During this same period Pitt played a leading role in the library profession, serving on various library boards, and becoming a Fellow of the Library Association (United Kingdom) in 1939. He was keen to establish professional training for librarians and to improve access to libraries for all sections of the community. He recognised early that training needed to be flexible, as the needs of the community — government, business, public — varied enormously, and librarians needed to be able to draw on different skills. His next project was to provide him with ample scope to expand upon these themes. Apart from his role at the Public Library, Pitt is best remembered as one of the authors (Ralph Munn, Director of the Carnegie Library, Pittsburgh, was the other) of Australian Libraries, commonly known as the Munn-Pitt Report and published in 1935. He received a grant from the Carnegie Corporation of New York to visit overseas libraries and compile the questionnaire, which formed a staple part of the research for the report. Pitt, who was then Chief Librarian, received leave of absence on full pay for six months in order to travel. The eventual report sparked many debates in the library and the library-conscious community, one consequence of which was more work for Pitt, making it even more difficult for him to spend the necessary time on the affairs of Public Library.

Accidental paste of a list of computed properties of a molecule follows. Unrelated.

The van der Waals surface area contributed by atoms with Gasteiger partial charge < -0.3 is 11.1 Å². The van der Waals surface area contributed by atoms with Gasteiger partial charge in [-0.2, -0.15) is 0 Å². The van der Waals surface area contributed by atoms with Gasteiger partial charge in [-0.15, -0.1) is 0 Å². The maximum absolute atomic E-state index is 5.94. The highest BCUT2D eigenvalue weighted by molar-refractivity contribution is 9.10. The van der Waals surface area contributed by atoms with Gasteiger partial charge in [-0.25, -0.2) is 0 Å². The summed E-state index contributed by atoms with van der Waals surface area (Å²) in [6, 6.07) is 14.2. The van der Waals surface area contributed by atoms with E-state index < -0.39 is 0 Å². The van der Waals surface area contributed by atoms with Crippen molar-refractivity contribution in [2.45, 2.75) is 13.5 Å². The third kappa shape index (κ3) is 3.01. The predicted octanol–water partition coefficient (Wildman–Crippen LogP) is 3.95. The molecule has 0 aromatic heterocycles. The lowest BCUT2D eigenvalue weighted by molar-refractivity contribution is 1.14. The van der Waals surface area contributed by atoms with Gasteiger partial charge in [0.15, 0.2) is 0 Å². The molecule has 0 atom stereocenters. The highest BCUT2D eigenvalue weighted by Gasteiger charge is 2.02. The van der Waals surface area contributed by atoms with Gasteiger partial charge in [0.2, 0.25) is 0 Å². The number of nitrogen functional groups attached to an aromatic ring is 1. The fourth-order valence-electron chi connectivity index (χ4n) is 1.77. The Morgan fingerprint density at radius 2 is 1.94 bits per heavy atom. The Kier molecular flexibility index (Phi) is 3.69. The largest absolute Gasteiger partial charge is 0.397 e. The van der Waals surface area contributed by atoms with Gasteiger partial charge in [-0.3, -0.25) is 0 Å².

Within the Public Library, Pitt was an able manager, interested in and knowledgeable about its many facets as a result of his having worked his way up in
the institution. He was burdened, to some extent, by the added responsibility of acting as Secretary to the Trustees of the (then) combined Public Library, Museum, and National Gallery of Victoria. Although it gave him regular access to the Trustees, this responsibility took Pitt away from the cataloguing and reference functions, which had attracted him to the profession in the first place. The Depression and then World War Two also created problems for the Library. The latter robbed the Library of some of its predominantly male staff who enlisted, and Pitt himself was extended for six months beyond retirement age to help cover the deficit.